The Adam and Eve stories are a foundational myth in the Jewish and Christian worlds, and the way they were recounted reveals a great deal about those doing the retelling. How did the Armenians retell these stories? What values do these retellings express about men and women, their life in the world, sin and redemption? Presented here are twelve hundred years of Armenian telling of the Genesis 1–3 stories in an unparalleled collection of all significant narratives of Adam and Eve in Armenian literature—prose and poetry, homilies and commentaries, calendary and mathematical texts—from its inception in the fifth century to the seventeenth century. This seminal resource contributes to the lively current discussion of how biblical and apocryphal traditions were retold, embroidered, and transformed into the lenses through which the Bible itself was read.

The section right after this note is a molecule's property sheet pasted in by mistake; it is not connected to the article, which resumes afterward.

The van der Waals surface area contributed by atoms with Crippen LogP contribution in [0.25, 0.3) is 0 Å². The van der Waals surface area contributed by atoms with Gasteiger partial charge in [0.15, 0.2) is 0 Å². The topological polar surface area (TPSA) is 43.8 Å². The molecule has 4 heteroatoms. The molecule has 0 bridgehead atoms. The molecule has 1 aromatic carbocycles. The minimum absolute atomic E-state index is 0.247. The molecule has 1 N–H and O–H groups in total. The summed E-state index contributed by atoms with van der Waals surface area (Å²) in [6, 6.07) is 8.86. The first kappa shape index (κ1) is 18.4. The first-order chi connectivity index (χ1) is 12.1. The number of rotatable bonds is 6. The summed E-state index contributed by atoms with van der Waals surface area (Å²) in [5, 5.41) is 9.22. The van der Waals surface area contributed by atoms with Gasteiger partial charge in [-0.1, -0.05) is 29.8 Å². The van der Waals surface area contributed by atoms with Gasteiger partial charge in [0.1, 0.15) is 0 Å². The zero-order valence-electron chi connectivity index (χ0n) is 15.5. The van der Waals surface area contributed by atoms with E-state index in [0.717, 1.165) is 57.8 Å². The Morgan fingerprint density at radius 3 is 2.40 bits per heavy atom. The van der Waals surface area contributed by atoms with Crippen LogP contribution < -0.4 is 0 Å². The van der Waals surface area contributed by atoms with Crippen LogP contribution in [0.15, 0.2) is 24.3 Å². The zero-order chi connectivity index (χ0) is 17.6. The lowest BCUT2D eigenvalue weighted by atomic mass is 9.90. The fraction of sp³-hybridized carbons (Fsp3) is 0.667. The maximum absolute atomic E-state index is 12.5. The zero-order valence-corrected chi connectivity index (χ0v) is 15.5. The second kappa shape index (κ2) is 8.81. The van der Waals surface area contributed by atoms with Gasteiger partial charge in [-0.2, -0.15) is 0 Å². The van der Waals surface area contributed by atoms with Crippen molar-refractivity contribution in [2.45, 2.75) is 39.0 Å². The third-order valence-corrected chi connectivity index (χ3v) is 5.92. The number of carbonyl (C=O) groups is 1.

Michael E. Stone is Professor Emeritus of Comparative Religion and Armenian Studies at Hebrew University of Jerusalem and the author of numerous works on early Jewish and Christian pseudepigraphic literature. He is author or co-author of over fifty different books, including, most recently, An Editio Minor of the Armenian Version of the Testaments of the Twelve Patriarchs (Peeters) and Armenian Apocrypha Relating to Abraham (Society of Biblical Literature).
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